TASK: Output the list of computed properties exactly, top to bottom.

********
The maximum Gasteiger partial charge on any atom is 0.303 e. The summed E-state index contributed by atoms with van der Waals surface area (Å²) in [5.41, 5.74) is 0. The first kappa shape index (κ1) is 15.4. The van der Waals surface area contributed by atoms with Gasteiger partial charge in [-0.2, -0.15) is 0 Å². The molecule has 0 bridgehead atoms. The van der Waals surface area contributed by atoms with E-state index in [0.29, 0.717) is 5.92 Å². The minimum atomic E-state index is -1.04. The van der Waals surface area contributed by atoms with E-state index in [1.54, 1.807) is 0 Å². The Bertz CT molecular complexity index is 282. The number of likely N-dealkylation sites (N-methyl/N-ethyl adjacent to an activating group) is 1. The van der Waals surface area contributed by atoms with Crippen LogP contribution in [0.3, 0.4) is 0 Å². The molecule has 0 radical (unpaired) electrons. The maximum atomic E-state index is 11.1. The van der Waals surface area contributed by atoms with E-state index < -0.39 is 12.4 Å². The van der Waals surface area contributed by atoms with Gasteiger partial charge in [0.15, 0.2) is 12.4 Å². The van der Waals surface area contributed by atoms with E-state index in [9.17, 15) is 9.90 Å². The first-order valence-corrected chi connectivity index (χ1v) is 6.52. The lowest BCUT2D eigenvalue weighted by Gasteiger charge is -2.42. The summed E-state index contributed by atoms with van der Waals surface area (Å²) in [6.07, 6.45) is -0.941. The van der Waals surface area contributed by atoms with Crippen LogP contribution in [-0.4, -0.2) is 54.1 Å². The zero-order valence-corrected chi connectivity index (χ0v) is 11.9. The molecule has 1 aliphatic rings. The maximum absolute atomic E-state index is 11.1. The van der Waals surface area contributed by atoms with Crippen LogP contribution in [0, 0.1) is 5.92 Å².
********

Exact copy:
The maximum Gasteiger partial charge on any atom is 0.303 e. The summed E-state index contributed by atoms with van der Waals surface area (Å²) in [5.41, 5.74) is 0. The first kappa shape index (κ1) is 15.4. The van der Waals surface area contributed by atoms with Gasteiger partial charge in [-0.2, -0.15) is 0 Å². The molecule has 0 bridgehead atoms. The van der Waals surface area contributed by atoms with E-state index in [0.29, 0.717) is 5.92 Å². The minimum atomic E-state index is -1.04. The van der Waals surface area contributed by atoms with E-state index in [1.54, 1.807) is 0 Å². The Bertz CT molecular complexity index is 282. The number of likely N-dealkylation sites (N-methyl/N-ethyl adjacent to an activating group) is 1. The van der Waals surface area contributed by atoms with Crippen LogP contribution in [0.3, 0.4) is 0 Å². The molecule has 0 radical (unpaired) electrons. The maximum atomic E-state index is 11.1. The van der Waals surface area contributed by atoms with E-state index < -0.39 is 12.4 Å². The van der Waals surface area contributed by atoms with Gasteiger partial charge in [0.15, 0.2) is 12.4 Å². The van der Waals surface area contributed by atoms with E-state index in [9.17, 15) is 9.90 Å². The first-order valence-corrected chi connectivity index (χ1v) is 6.52. The lowest BCUT2D eigenvalue weighted by Gasteiger charge is -2.42. The summed E-state index contributed by atoms with van der Waals surface area (Å²) in [6.07, 6.45) is -0.941. The van der Waals surface area contributed by atoms with Crippen LogP contribution in [-0.4, -0.2) is 54.1 Å². The zero-order valence-corrected chi connectivity index (χ0v) is 11.9. The molecule has 1 aliphatic rings. The maximum absolute atomic E-state index is 11.1. The van der Waals surface area contributed by atoms with Crippen LogP contribution in [0, 0.1) is 5.92 Å².